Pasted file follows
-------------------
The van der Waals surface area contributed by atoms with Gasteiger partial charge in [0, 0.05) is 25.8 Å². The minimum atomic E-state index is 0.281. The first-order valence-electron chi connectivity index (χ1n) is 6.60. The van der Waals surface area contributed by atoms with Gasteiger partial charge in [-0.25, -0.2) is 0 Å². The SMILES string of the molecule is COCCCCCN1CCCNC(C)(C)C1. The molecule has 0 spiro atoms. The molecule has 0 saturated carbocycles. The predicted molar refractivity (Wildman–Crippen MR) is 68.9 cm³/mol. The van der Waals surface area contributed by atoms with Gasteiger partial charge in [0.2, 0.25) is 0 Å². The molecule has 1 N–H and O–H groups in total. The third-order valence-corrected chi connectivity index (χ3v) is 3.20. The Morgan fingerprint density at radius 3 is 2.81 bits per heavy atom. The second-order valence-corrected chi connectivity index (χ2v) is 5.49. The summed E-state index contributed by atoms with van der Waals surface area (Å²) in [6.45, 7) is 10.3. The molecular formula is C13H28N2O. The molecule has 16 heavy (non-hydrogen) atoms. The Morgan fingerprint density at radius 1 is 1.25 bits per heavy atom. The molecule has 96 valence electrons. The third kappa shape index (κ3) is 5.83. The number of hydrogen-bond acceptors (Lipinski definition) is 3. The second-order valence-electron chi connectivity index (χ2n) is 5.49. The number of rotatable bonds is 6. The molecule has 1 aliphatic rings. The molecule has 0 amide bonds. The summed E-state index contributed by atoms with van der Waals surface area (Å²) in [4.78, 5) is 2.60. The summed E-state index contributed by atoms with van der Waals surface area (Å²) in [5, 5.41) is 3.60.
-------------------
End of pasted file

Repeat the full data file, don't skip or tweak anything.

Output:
The van der Waals surface area contributed by atoms with Gasteiger partial charge in [0, 0.05) is 25.8 Å². The minimum atomic E-state index is 0.281. The first-order valence-electron chi connectivity index (χ1n) is 6.60. The van der Waals surface area contributed by atoms with Gasteiger partial charge in [-0.25, -0.2) is 0 Å². The SMILES string of the molecule is COCCCCCN1CCCNC(C)(C)C1. The molecule has 0 spiro atoms. The molecule has 0 saturated carbocycles. The predicted molar refractivity (Wildman–Crippen MR) is 68.9 cm³/mol. The van der Waals surface area contributed by atoms with Gasteiger partial charge in [0.2, 0.25) is 0 Å². The molecule has 1 N–H and O–H groups in total. The third-order valence-corrected chi connectivity index (χ3v) is 3.20. The Morgan fingerprint density at radius 3 is 2.81 bits per heavy atom. The second-order valence-corrected chi connectivity index (χ2v) is 5.49. The summed E-state index contributed by atoms with van der Waals surface area (Å²) in [6.45, 7) is 10.3. The molecular formula is C13H28N2O. The molecule has 16 heavy (non-hydrogen) atoms. The Morgan fingerprint density at radius 1 is 1.25 bits per heavy atom. The molecule has 96 valence electrons. The third kappa shape index (κ3) is 5.83. The number of hydrogen-bond acceptors (Lipinski definition) is 3. The second-order valence-electron chi connectivity index (χ2n) is 5.49. The number of rotatable bonds is 6. The molecule has 1 aliphatic rings. The molecule has 0 amide bonds. The summed E-state index contributed by atoms with van der Waals surface area (Å²) in [4.78, 5) is 2.60. The summed E-state index contributed by atoms with van der Waals surface area (Å²) in [5, 5.41) is 3.60.